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Fears that countries hostile to the United States would use chemical and biological agents against Americans or America s allies led to the development of a defensive program designed to discover techniques for American intelligence agencies to detect and counteract chemical and biological agents. Between 1953 and 1966, the C.I.A. financed a research project (code name MKULTRA) that was established to counter Soviet and Chinese advances in brainwashing and interrogation techniques. Subprojects were contracted out to various universities, research foundations, and other institutions. In order to carry out their mission, the C.I.A. was entrusted to protect the heart of all intelligence operations sources and methods. These tests were designed to determine the potential effects of chemical or biological agents when used against an individual unaware that he/she had received a drug. The most notorious MKULTRA experiments were the C.I.A. s pioneering of the drug that would later fill the heads of millions: LSD. The C.I.A. was intrigued by the drug and had hopes that acid or a similar drug could be used to manipulate foreign leaders. LSD was also viewed as a way to loosen tongues in C.I.A. interrogations. In fact, many of the researchers used it. At least two persons died as a result of MKULTRA experiments, and others may have suffered impaired health because of the testing. This type of experimentation is now expressly forbidden throughout the United States. Twenty years later after the conception of the MKULTRA project, all known files pertaining to MKULTRA were destroyed. In 1977, John C. Sims, an attorney, and Sidney M. Wolfe, M.D., located some 8,000 pages of previously undisclosed documents. These consisted mostly of financial records that had inadvertently survived the 1973 records destruction.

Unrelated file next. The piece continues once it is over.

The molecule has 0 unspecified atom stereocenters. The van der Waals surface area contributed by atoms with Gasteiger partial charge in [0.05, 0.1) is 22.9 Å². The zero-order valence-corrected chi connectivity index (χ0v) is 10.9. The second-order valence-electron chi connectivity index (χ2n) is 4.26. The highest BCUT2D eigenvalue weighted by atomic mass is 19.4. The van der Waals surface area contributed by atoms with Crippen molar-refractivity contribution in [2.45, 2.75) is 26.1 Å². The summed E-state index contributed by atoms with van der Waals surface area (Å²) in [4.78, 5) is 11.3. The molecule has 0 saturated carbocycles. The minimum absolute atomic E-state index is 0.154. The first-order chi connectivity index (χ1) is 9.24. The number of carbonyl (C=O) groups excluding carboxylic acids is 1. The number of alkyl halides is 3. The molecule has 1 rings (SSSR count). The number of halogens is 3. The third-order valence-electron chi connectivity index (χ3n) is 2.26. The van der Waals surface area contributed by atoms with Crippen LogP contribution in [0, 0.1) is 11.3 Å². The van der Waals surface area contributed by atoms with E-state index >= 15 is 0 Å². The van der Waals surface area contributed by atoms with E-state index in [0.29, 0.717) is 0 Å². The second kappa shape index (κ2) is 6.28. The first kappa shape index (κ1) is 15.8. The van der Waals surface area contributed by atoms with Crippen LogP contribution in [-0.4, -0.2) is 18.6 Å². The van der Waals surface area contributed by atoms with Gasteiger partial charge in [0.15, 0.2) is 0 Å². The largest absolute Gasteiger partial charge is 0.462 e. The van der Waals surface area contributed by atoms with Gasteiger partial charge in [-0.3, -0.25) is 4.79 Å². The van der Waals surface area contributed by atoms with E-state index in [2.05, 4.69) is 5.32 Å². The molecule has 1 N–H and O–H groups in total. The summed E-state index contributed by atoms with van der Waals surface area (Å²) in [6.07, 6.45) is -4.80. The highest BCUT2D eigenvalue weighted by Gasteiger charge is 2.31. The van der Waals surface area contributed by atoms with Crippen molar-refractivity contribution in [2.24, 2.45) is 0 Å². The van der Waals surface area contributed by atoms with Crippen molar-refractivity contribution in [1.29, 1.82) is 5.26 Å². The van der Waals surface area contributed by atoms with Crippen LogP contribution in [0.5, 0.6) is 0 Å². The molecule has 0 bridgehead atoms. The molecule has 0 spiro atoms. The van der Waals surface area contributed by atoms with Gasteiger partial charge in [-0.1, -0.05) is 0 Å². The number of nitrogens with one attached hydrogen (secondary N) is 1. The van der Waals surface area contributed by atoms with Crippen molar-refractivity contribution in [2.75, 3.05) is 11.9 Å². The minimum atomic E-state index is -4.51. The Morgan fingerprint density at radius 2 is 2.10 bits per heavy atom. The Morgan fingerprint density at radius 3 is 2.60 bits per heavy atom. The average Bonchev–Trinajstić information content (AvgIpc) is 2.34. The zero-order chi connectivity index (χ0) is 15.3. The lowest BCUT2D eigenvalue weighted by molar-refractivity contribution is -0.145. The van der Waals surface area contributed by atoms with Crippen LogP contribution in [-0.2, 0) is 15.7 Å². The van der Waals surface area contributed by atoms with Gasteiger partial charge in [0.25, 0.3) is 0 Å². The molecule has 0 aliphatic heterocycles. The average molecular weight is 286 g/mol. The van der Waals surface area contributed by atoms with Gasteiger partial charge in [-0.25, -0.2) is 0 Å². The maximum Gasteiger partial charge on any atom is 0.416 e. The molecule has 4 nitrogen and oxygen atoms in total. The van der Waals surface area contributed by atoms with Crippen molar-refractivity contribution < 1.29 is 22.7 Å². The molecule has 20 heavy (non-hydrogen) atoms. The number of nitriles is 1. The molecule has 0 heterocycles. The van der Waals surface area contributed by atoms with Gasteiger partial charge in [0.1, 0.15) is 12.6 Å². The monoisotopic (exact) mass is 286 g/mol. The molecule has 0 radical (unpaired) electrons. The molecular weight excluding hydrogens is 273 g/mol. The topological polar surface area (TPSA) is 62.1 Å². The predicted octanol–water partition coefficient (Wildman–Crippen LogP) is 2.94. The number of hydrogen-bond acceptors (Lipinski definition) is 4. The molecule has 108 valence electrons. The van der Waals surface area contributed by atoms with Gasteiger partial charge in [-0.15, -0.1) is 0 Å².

The case, C.I.A. v. Sims, was argued from December 4, 1984 to April 16, 1985, and in this case there are two questions being asked. The first one is whether 102(d)(3) of the National Security Act of 1947 exempts from disclosure only those sources of intelligence information to which the Central Intelligence Agency had to guarantee confidentiality to obtain the information. In other words, what the National Security Act is saying is that the Director of Central Intelligence shall be responsible for protecting intelligence sources and methods from disclosure to anyone who is unauthorized. The second question being asked is whether the Freedom of Information Act requires the Agency to disclose the institutional affiliations of persons whose identities were exempt from disclosure as intelligence sources. Intelligence sources mean only those sources to which the C.I.A. had to guarantee confidentiality in order to obtain any information.